his work goes. “A great photograph is a full expression of what one feels, ” he says, by which he doesn’t mean
something as direct and obvious as ideology but rather an intuitive response to the inner meaning of an event. The
great photographers, he insists, are those with an eye for the “decisive moment, ” in which all the elements of a
situation come into perfect, and temporary, balance. Feeling, in this context, is the product of patience and close
observation rather than something that a photographer imposes on his material. We’d be hard pressed to find an
ideological line in Bresson’s work, yet we’re never in any doubt that it is his.

Which, of course, is where he parts company with Frank and his fellow travelers such as Garry Winogrand, Lee
Friedlander, and Diane Arbus. In one way or another all of them are social critics whose attitudes and experiences
are as much a part of their photographs as the declared subject matter. Whereas Bresson and Adams strive for an art
that conceals art, Frank and his disciples flaunt technique as a way of calling attention to their own point of
view. They take the same liberties with facts as poets and fiction writers, deforming reality in order to express a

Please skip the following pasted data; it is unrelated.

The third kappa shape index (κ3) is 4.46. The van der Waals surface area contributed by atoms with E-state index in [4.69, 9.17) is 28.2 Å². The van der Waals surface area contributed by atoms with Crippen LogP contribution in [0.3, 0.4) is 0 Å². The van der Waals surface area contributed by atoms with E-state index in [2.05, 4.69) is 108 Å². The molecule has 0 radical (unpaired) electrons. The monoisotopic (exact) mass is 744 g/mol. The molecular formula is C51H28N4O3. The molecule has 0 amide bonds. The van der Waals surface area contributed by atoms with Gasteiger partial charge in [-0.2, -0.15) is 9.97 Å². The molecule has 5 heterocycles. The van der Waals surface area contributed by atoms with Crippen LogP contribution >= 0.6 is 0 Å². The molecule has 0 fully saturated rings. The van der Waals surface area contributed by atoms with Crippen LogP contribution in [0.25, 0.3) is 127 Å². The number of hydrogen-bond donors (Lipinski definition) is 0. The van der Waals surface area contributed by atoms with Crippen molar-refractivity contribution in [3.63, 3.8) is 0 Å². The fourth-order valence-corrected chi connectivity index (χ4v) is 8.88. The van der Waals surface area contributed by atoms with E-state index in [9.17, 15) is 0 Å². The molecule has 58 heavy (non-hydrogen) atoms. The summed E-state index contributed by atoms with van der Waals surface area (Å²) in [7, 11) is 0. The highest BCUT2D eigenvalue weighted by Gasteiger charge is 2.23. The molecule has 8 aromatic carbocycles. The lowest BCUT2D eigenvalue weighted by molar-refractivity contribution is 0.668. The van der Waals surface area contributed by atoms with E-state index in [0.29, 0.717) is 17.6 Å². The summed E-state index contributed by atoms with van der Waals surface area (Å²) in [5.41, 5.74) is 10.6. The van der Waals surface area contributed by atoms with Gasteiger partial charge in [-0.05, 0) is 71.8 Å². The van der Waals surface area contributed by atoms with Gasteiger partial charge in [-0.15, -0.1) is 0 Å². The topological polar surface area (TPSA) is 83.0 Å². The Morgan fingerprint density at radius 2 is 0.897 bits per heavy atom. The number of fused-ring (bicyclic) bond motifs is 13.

mood or an idea. Collectively, they have taken documentary photography into another dimension, where the
photographer as social critic and psychologist takes the place of the photographer as impartial observer and

Judging from the evidence of American Images: New Work by Contemporary Photographers (McGraw-Hill,
$35), the Frank line is considerably less influential among young photographers today than it was a few years ago.
Of the 20 photographers commissioned by Bell Telephone for this project, only three (Larry Fink, Harry Cal-lahan,
and to a lesser degree, Lewis Baltz) appear to be following Frank’s lead, and then more in general outlook than
style. The others seem content to rework traditional ground – architecture, landscape, portraiture – in cautious and
traditional ways. Compared to the work exhibited in “Photography as Art, Art as Photography” last year at Allen
Street, there seems to be little interest in technical experimentation or in photography as a process. Jan Groover’s
color series on knives and forks is fresh and suggestive, and several of William Eggleston’s landscapes are rich and